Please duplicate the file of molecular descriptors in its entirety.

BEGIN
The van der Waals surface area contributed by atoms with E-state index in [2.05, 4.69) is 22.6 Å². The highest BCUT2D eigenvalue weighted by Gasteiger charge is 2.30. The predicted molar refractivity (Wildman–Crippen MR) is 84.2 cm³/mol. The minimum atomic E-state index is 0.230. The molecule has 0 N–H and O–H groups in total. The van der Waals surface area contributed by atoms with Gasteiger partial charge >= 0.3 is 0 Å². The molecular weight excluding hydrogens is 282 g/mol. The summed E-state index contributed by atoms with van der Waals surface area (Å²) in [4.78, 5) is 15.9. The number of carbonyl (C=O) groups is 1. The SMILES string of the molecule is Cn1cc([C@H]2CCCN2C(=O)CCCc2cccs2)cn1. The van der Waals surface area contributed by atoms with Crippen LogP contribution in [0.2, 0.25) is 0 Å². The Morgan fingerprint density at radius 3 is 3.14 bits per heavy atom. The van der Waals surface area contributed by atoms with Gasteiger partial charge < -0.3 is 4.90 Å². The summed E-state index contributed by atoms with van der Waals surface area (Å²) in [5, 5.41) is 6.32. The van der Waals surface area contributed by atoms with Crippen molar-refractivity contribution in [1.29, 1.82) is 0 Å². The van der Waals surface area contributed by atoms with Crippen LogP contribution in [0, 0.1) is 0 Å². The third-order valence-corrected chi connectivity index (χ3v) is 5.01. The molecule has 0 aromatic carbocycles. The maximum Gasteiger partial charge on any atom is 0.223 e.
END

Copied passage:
The van der Waals surface area contributed by atoms with E-state index in [2.05, 4.69) is 22.6 Å². The highest BCUT2D eigenvalue weighted by Gasteiger charge is 2.30. The predicted molar refractivity (Wildman–Crippen MR) is 84.2 cm³/mol. The minimum atomic E-state index is 0.230. The molecule has 0 N–H and O–H groups in total. The van der Waals surface area contributed by atoms with Gasteiger partial charge >= 0.3 is 0 Å². The molecular weight excluding hydrogens is 282 g/mol. The summed E-state index contributed by atoms with van der Waals surface area (Å²) in [4.78, 5) is 15.9. The number of carbonyl (C=O) groups is 1. The SMILES string of the molecule is Cn1cc([C@H]2CCCN2C(=O)CCCc2cccs2)cn1. The van der Waals surface area contributed by atoms with Crippen LogP contribution in [0.2, 0.25) is 0 Å². The Morgan fingerprint density at radius 3 is 3.14 bits per heavy atom. The van der Waals surface area contributed by atoms with Gasteiger partial charge < -0.3 is 4.90 Å². The summed E-state index contributed by atoms with van der Waals surface area (Å²) in [5, 5.41) is 6.32. The van der Waals surface area contributed by atoms with Crippen molar-refractivity contribution in [1.29, 1.82) is 0 Å². The van der Waals surface area contributed by atoms with Crippen LogP contribution in [0, 0.1) is 0 Å². The third-order valence-corrected chi connectivity index (χ3v) is 5.01. The molecule has 0 aromatic carbocycles. The maximum Gasteiger partial charge on any atom is 0.223 e.